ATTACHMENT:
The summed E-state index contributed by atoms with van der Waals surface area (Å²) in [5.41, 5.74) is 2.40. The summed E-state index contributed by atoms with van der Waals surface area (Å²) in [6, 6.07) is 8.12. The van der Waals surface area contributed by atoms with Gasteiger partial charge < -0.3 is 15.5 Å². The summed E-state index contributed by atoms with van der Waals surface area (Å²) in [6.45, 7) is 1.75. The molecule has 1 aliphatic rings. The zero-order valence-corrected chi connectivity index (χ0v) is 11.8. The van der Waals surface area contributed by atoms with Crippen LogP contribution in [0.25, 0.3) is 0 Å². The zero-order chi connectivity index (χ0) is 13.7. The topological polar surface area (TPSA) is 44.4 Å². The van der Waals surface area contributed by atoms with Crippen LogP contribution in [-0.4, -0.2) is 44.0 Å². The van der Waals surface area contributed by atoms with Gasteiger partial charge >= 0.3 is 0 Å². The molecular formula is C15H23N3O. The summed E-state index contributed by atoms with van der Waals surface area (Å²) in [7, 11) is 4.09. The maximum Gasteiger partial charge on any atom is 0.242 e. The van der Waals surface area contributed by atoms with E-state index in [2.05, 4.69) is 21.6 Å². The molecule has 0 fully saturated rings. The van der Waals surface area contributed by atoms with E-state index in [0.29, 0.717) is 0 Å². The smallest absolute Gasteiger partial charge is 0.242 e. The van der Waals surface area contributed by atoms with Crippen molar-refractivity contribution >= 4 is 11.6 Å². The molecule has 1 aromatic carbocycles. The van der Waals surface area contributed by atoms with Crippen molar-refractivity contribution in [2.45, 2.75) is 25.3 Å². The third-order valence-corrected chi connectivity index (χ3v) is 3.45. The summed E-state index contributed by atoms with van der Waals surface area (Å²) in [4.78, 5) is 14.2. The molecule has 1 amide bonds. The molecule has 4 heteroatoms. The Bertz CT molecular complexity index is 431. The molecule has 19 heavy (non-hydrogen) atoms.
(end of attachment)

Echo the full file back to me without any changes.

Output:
The summed E-state index contributed by atoms with van der Waals surface area (Å²) in [5.41, 5.74) is 2.40. The summed E-state index contributed by atoms with van der Waals surface area (Å²) in [6, 6.07) is 8.12. The van der Waals surface area contributed by atoms with Gasteiger partial charge < -0.3 is 15.5 Å². The summed E-state index contributed by atoms with van der Waals surface area (Å²) in [6.45, 7) is 1.75. The molecule has 1 aliphatic rings. The zero-order valence-corrected chi connectivity index (χ0v) is 11.8. The van der Waals surface area contributed by atoms with Crippen LogP contribution in [0.25, 0.3) is 0 Å². The zero-order chi connectivity index (χ0) is 13.7. The topological polar surface area (TPSA) is 44.4 Å². The van der Waals surface area contributed by atoms with Crippen LogP contribution in [-0.4, -0.2) is 44.0 Å². The van der Waals surface area contributed by atoms with Gasteiger partial charge >= 0.3 is 0 Å². The molecular formula is C15H23N3O. The summed E-state index contributed by atoms with van der Waals surface area (Å²) in [7, 11) is 4.09. The maximum Gasteiger partial charge on any atom is 0.242 e. The van der Waals surface area contributed by atoms with E-state index in [2.05, 4.69) is 21.6 Å². The molecule has 0 fully saturated rings. The van der Waals surface area contributed by atoms with E-state index in [0.29, 0.717) is 0 Å². The smallest absolute Gasteiger partial charge is 0.242 e. The van der Waals surface area contributed by atoms with Crippen molar-refractivity contribution >= 4 is 11.6 Å². The molecule has 1 aromatic carbocycles. The van der Waals surface area contributed by atoms with Crippen molar-refractivity contribution in [2.45, 2.75) is 25.3 Å². The third-order valence-corrected chi connectivity index (χ3v) is 3.45. The summed E-state index contributed by atoms with van der Waals surface area (Å²) in [4.78, 5) is 14.2. The molecule has 1 amide bonds. The molecule has 4 heteroatoms. The Bertz CT molecular complexity index is 431. The molecule has 19 heavy (non-hydrogen) atoms.